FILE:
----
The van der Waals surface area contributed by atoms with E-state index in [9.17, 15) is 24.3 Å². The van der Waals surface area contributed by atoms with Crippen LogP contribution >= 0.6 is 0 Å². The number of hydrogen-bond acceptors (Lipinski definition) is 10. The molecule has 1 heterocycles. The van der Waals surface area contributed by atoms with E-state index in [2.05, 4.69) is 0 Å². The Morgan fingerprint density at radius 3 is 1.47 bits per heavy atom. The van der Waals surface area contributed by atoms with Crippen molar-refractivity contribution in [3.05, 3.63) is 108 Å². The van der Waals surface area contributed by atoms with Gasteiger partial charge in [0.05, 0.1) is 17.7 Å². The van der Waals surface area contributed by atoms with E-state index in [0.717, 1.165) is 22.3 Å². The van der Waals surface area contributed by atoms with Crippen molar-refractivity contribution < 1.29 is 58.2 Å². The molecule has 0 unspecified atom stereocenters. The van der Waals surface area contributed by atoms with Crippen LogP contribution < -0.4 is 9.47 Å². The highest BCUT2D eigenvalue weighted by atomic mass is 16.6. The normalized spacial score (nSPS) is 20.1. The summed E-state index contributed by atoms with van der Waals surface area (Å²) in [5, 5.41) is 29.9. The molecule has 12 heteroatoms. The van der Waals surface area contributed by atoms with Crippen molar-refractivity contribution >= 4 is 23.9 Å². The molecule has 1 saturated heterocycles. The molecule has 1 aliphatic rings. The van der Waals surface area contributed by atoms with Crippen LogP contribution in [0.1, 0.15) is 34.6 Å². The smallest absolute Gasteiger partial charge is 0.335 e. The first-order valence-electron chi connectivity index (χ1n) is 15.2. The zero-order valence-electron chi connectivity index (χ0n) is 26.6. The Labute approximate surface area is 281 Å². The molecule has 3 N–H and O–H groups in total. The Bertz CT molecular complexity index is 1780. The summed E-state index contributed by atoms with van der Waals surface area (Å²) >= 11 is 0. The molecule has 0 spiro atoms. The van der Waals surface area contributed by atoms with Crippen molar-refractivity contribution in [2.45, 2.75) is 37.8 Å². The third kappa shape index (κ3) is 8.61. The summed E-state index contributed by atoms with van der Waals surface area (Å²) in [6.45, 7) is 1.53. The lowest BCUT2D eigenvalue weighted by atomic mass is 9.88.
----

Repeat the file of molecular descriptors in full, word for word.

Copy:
The van der Waals surface area contributed by atoms with E-state index in [9.17, 15) is 24.3 Å². The van der Waals surface area contributed by atoms with Crippen LogP contribution >= 0.6 is 0 Å². The number of hydrogen-bond acceptors (Lipinski definition) is 10. The molecule has 1 heterocycles. The van der Waals surface area contributed by atoms with E-state index in [2.05, 4.69) is 0 Å². The Morgan fingerprint density at radius 3 is 1.47 bits per heavy atom. The van der Waals surface area contributed by atoms with Crippen molar-refractivity contribution in [3.05, 3.63) is 108 Å². The van der Waals surface area contributed by atoms with Gasteiger partial charge in [0.05, 0.1) is 17.7 Å². The van der Waals surface area contributed by atoms with E-state index in [0.717, 1.165) is 22.3 Å². The van der Waals surface area contributed by atoms with Crippen molar-refractivity contribution < 1.29 is 58.2 Å². The molecule has 0 unspecified atom stereocenters. The van der Waals surface area contributed by atoms with Crippen LogP contribution < -0.4 is 9.47 Å². The highest BCUT2D eigenvalue weighted by atomic mass is 16.6. The normalized spacial score (nSPS) is 20.1. The summed E-state index contributed by atoms with van der Waals surface area (Å²) in [5, 5.41) is 29.9. The molecule has 12 heteroatoms. The van der Waals surface area contributed by atoms with Crippen molar-refractivity contribution >= 4 is 23.9 Å². The molecule has 1 saturated heterocycles. The molecule has 1 aliphatic rings. The van der Waals surface area contributed by atoms with Crippen LogP contribution in [0.1, 0.15) is 34.6 Å². The smallest absolute Gasteiger partial charge is 0.335 e. The first-order valence-electron chi connectivity index (χ1n) is 15.2. The zero-order valence-electron chi connectivity index (χ0n) is 26.6. The Labute approximate surface area is 281 Å². The molecule has 3 N–H and O–H groups in total. The Bertz CT molecular complexity index is 1780. The summed E-state index contributed by atoms with van der Waals surface area (Å²) >= 11 is 0. The molecule has 0 spiro atoms. The van der Waals surface area contributed by atoms with Crippen molar-refractivity contribution in [2.45, 2.75) is 37.8 Å². The third kappa shape index (κ3) is 8.61. The summed E-state index contributed by atoms with van der Waals surface area (Å²) in [6.45, 7) is 1.53. The lowest BCUT2D eigenvalue weighted by atomic mass is 9.88.